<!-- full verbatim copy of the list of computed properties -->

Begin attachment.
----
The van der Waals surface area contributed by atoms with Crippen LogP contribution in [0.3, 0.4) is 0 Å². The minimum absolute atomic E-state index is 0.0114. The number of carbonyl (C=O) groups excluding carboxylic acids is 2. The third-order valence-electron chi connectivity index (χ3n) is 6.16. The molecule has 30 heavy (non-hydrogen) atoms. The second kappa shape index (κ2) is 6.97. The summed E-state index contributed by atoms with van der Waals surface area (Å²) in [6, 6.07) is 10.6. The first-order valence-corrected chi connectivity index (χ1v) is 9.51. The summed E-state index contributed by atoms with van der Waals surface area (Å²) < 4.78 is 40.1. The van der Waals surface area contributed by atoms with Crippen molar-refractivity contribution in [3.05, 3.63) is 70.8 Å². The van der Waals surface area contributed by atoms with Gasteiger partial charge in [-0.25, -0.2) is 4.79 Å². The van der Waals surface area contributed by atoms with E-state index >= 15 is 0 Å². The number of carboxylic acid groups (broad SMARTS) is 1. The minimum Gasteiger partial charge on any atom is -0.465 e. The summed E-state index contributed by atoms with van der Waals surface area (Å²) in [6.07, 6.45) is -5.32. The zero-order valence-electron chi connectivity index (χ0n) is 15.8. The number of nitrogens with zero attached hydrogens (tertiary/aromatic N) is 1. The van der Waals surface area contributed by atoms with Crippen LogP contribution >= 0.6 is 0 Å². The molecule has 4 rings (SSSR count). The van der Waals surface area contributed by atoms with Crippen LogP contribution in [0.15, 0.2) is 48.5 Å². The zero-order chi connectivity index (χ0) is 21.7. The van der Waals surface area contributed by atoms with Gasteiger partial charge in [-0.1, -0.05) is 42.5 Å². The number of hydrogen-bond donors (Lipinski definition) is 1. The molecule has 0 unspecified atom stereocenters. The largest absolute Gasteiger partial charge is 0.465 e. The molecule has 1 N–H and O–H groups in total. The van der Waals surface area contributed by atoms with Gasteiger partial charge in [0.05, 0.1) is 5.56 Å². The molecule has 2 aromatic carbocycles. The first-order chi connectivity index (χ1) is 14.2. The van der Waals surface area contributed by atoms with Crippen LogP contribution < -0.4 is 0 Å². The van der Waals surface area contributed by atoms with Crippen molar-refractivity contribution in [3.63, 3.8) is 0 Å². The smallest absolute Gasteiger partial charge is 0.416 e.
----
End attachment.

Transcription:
The van der Waals surface area contributed by atoms with Crippen LogP contribution in [0.3, 0.4) is 0 Å². The minimum absolute atomic E-state index is 0.0114. The number of carbonyl (C=O) groups excluding carboxylic acids is 2. The third-order valence-electron chi connectivity index (χ3n) is 6.16. The molecule has 30 heavy (non-hydrogen) atoms. The second kappa shape index (κ2) is 6.97. The summed E-state index contributed by atoms with van der Waals surface area (Å²) in [6, 6.07) is 10.6. The first-order valence-corrected chi connectivity index (χ1v) is 9.51. The summed E-state index contributed by atoms with van der Waals surface area (Å²) < 4.78 is 40.1. The van der Waals surface area contributed by atoms with Crippen molar-refractivity contribution in [3.05, 3.63) is 70.8 Å². The van der Waals surface area contributed by atoms with Gasteiger partial charge in [-0.25, -0.2) is 4.79 Å². The van der Waals surface area contributed by atoms with E-state index >= 15 is 0 Å². The number of carboxylic acid groups (broad SMARTS) is 1. The minimum Gasteiger partial charge on any atom is -0.465 e. The summed E-state index contributed by atoms with van der Waals surface area (Å²) in [6.07, 6.45) is -5.32. The zero-order valence-electron chi connectivity index (χ0n) is 15.8. The number of nitrogens with zero attached hydrogens (tertiary/aromatic N) is 1. The van der Waals surface area contributed by atoms with Crippen LogP contribution >= 0.6 is 0 Å². The molecule has 4 rings (SSSR count). The van der Waals surface area contributed by atoms with Crippen LogP contribution in [0.15, 0.2) is 48.5 Å². The zero-order chi connectivity index (χ0) is 21.7. The van der Waals surface area contributed by atoms with Gasteiger partial charge in [-0.1, -0.05) is 42.5 Å². The number of hydrogen-bond donors (Lipinski definition) is 1. The molecule has 0 unspecified atom stereocenters. The largest absolute Gasteiger partial charge is 0.465 e. The molecule has 1 N–H and O–H groups in total. The van der Waals surface area contributed by atoms with Gasteiger partial charge in [0.05, 0.1) is 5.56 Å². The molecule has 2 aromatic carbocycles. The first-order chi connectivity index (χ1) is 14.2. The van der Waals surface area contributed by atoms with Crippen LogP contribution < -0.4 is 0 Å². The van der Waals surface area contributed by atoms with Crippen molar-refractivity contribution in [3.63, 3.8) is 0 Å². The smallest absolute Gasteiger partial charge is 0.416 e.